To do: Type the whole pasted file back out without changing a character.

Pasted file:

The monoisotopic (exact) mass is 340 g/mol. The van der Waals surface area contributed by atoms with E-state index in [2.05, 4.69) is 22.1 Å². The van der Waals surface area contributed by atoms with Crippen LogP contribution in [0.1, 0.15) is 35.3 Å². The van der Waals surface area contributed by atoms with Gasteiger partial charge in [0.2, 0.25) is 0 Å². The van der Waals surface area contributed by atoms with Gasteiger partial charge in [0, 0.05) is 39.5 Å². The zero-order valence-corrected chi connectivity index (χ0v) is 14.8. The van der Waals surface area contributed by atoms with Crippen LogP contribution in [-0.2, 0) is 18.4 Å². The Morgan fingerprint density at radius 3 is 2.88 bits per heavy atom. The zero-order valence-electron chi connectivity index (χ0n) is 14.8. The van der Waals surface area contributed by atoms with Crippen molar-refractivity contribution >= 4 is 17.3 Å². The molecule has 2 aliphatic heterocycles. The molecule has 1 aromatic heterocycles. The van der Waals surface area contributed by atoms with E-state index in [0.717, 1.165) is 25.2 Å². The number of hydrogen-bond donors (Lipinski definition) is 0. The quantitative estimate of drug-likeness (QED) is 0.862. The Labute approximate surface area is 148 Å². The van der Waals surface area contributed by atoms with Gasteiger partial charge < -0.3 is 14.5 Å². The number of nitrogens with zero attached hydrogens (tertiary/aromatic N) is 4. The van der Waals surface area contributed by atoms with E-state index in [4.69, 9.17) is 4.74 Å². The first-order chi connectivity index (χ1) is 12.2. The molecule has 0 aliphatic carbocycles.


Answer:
The monoisotopic (exact) mass is 340 g/mol. The van der Waals surface area contributed by atoms with E-state index in [2.05, 4.69) is 22.1 Å². The van der Waals surface area contributed by atoms with Crippen LogP contribution in [0.1, 0.15) is 35.3 Å². The van der Waals surface area contributed by atoms with Gasteiger partial charge in [0.2, 0.25) is 0 Å². The van der Waals surface area contributed by atoms with Gasteiger partial charge in [0, 0.05) is 39.5 Å². The zero-order valence-corrected chi connectivity index (χ0v) is 14.8. The van der Waals surface area contributed by atoms with Crippen LogP contribution in [-0.2, 0) is 18.4 Å². The Morgan fingerprint density at radius 3 is 2.88 bits per heavy atom. The zero-order valence-electron chi connectivity index (χ0n) is 14.8. The van der Waals surface area contributed by atoms with Crippen molar-refractivity contribution >= 4 is 17.3 Å². The molecule has 2 aliphatic heterocycles. The molecule has 1 aromatic heterocycles. The van der Waals surface area contributed by atoms with E-state index in [0.717, 1.165) is 25.2 Å². The number of hydrogen-bond donors (Lipinski definition) is 0. The quantitative estimate of drug-likeness (QED) is 0.862. The Labute approximate surface area is 148 Å². The van der Waals surface area contributed by atoms with Gasteiger partial charge < -0.3 is 14.5 Å². The number of nitrogens with zero attached hydrogens (tertiary/aromatic N) is 4. The van der Waals surface area contributed by atoms with E-state index in [4.69, 9.17) is 4.74 Å². The first-order chi connectivity index (χ1) is 12.2. The molecule has 0 aliphatic carbocycles.